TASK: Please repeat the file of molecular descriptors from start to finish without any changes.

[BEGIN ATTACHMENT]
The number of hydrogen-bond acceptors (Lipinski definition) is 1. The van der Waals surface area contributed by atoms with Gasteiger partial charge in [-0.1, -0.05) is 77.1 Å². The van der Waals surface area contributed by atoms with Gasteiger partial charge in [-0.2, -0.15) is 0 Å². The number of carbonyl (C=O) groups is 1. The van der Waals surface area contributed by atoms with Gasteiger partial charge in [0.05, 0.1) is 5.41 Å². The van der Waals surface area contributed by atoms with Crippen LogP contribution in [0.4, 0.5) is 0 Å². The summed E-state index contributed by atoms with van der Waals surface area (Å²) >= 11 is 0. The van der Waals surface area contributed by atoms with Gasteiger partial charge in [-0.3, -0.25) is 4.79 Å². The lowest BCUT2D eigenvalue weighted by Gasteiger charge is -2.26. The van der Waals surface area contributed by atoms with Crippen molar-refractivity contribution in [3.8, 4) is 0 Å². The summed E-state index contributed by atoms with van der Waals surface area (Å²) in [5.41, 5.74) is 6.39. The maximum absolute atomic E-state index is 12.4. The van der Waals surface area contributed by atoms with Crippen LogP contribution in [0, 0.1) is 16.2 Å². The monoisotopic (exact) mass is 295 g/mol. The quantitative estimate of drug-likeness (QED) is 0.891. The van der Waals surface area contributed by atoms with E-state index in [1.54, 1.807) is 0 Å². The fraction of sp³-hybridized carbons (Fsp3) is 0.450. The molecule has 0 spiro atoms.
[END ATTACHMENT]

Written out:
The number of hydrogen-bond acceptors (Lipinski definition) is 1. The van der Waals surface area contributed by atoms with Gasteiger partial charge in [-0.1, -0.05) is 77.1 Å². The van der Waals surface area contributed by atoms with Gasteiger partial charge in [-0.2, -0.15) is 0 Å². The number of carbonyl (C=O) groups is 1. The van der Waals surface area contributed by atoms with Gasteiger partial charge in [0.05, 0.1) is 5.41 Å². The van der Waals surface area contributed by atoms with Crippen LogP contribution in [0.4, 0.5) is 0 Å². The summed E-state index contributed by atoms with van der Waals surface area (Å²) >= 11 is 0. The van der Waals surface area contributed by atoms with Gasteiger partial charge in [-0.3, -0.25) is 4.79 Å². The lowest BCUT2D eigenvalue weighted by Gasteiger charge is -2.26. The van der Waals surface area contributed by atoms with Crippen molar-refractivity contribution in [3.8, 4) is 0 Å². The summed E-state index contributed by atoms with van der Waals surface area (Å²) in [5.41, 5.74) is 6.39. The maximum absolute atomic E-state index is 12.4. The van der Waals surface area contributed by atoms with Crippen LogP contribution in [0, 0.1) is 16.2 Å². The monoisotopic (exact) mass is 295 g/mol. The quantitative estimate of drug-likeness (QED) is 0.891. The van der Waals surface area contributed by atoms with E-state index in [1.54, 1.807) is 0 Å². The fraction of sp³-hybridized carbons (Fsp3) is 0.450. The molecule has 0 spiro atoms.